More than 500 exhibitors are showcasing their latest innovations at the Taiwan HealthCare Expo, which began at the Nangang Exhibition Center in Taipei yesterday.
Tech companies developing smart medicine products are represented alongside medical supply and pharmaceutical companies, and hospitals.
Diverse topics in healthcare have been addressed, including Kaohsiung Medical University’s virtual reality “nostalgia therapy” for people with Alzheimer’s disease and Chimei Hospital’s 3D printed device to prevent air from getting into feeding tubes.
However, the spotlight was on products that incorporate the latest 5G, high-resolution sensor chips and Internet of Things technology, as well as developments to address the COVID-19 pandemic.
LCD panel maker AU Optronics Corp (友達光電) unveiled a high-resolution surgery display, while Taipei Medical University Hospital showed off a contactless COVID-19 treatment platform that allows medical professionals to monitor a patient’s condition remotely, reducing contact and thus infection risks.
President Tsai Ing-wen (蔡英文), in the keynote speech at the opening ceremony, said that Taiwan’s stellar performance in combating COVID-19 presents it with a chance to play a more prominent role in the world’s medical supply chains.
Photo: Chien Jung-feng, Taipei Times
“Taiwan can help, and not just with masks,” Tsai said. “When we develop our medical technology, we are not only ensuring the health of our citizens, but contributing to the well-being of the world.”
Taiwan displayed “capability” and “confidence” in the fight against COVID-19, Tsai said, adding that local businesses must “seize the moment” and secure their place in the worldwide medical industry supply chain.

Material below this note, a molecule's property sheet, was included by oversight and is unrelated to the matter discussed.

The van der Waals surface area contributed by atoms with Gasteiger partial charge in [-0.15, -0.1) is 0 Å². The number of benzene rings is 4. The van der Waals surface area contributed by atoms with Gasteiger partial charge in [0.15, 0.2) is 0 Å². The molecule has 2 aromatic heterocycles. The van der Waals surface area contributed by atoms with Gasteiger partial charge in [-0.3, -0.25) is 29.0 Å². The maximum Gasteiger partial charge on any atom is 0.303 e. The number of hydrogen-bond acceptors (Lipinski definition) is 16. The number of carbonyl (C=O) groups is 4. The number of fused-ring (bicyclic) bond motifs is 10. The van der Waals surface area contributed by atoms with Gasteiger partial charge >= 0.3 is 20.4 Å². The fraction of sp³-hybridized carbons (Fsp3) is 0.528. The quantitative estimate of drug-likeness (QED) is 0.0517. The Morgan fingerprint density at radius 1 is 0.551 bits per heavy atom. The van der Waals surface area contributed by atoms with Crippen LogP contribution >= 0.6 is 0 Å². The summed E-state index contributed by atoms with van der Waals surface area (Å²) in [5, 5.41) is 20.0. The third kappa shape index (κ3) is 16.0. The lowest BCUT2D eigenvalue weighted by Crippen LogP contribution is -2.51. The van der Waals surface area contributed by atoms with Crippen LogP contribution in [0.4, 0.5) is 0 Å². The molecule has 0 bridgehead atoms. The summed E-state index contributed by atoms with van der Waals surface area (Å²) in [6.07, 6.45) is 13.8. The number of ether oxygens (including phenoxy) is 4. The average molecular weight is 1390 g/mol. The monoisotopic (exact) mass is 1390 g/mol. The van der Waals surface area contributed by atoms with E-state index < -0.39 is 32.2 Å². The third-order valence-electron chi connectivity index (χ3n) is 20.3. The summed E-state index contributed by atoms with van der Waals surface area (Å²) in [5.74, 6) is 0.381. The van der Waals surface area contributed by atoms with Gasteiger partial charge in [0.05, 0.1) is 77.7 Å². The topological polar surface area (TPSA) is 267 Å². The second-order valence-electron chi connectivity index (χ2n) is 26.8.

“The supply chain realignments we have seen this year present a chance for Taiwan to become better positioned,” she said.
“Information and communications technology, and the medical/biotech industries are two pillars holding up Taiwanese industry,” Tsai said. “Businesses from those two fields must cooperate to create the digital transition of the medical industry.”
The government must “think hard” about how to support the development of the Taiwanese biotech and medical industries, she said, adding that the government would accelerate the digital transformation of healthcare and secure enough supplies of key raw materials to build up the nation’s healthcare capability.
Still, the government needs to think about what role it is going to play, and what regulations and laws would best serve the digital transition of the medical industry, Tsai said.
“How do we best use our advantage in the information and communication technology sector to make Taiwan the digital medicine hub of the world in the post-COVID-19 pandemic world?” she said.
The expo has brought together 550 companies and organizations, and 150 start-ups for a total of 1,580 booths at the Nangang Exhibition Center’s Hall 1. The fair runs through Sunday.
Additional reporting by CNA
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